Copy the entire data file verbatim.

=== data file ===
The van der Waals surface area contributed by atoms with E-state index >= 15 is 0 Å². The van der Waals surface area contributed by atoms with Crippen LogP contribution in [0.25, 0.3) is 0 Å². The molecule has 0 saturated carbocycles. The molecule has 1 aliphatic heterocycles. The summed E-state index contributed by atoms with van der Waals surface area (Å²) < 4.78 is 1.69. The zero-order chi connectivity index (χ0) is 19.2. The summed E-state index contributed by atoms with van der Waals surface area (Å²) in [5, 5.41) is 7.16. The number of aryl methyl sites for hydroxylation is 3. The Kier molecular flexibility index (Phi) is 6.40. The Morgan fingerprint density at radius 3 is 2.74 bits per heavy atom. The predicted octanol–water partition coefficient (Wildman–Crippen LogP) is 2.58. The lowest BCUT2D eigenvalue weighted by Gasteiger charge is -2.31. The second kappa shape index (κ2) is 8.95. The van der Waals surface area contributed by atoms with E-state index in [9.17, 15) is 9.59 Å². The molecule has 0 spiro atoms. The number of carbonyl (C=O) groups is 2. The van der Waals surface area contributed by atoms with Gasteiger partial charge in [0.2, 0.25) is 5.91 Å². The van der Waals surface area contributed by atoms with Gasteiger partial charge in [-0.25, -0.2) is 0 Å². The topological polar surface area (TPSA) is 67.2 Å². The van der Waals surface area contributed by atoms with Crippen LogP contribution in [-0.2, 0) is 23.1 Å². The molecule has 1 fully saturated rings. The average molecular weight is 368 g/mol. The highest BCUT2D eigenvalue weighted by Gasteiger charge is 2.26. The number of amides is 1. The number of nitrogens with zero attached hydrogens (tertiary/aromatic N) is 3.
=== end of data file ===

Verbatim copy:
The van der Waals surface area contributed by atoms with E-state index >= 15 is 0 Å². The van der Waals surface area contributed by atoms with Crippen LogP contribution in [0.25, 0.3) is 0 Å². The molecule has 0 saturated carbocycles. The molecule has 1 aliphatic heterocycles. The summed E-state index contributed by atoms with van der Waals surface area (Å²) < 4.78 is 1.69. The zero-order chi connectivity index (χ0) is 19.2. The summed E-state index contributed by atoms with van der Waals surface area (Å²) in [5, 5.41) is 7.16. The number of aryl methyl sites for hydroxylation is 3. The Kier molecular flexibility index (Phi) is 6.40. The Morgan fingerprint density at radius 3 is 2.74 bits per heavy atom. The predicted octanol–water partition coefficient (Wildman–Crippen LogP) is 2.58. The lowest BCUT2D eigenvalue weighted by Gasteiger charge is -2.31. The second kappa shape index (κ2) is 8.95. The van der Waals surface area contributed by atoms with E-state index in [9.17, 15) is 9.59 Å². The molecule has 0 spiro atoms. The number of carbonyl (C=O) groups is 2. The van der Waals surface area contributed by atoms with Gasteiger partial charge in [0.2, 0.25) is 5.91 Å². The van der Waals surface area contributed by atoms with Gasteiger partial charge in [-0.25, -0.2) is 0 Å². The topological polar surface area (TPSA) is 67.2 Å². The van der Waals surface area contributed by atoms with Crippen LogP contribution in [-0.2, 0) is 23.1 Å². The molecule has 1 fully saturated rings. The average molecular weight is 368 g/mol. The highest BCUT2D eigenvalue weighted by Gasteiger charge is 2.26. The number of amides is 1. The number of nitrogens with zero attached hydrogens (tertiary/aromatic N) is 3.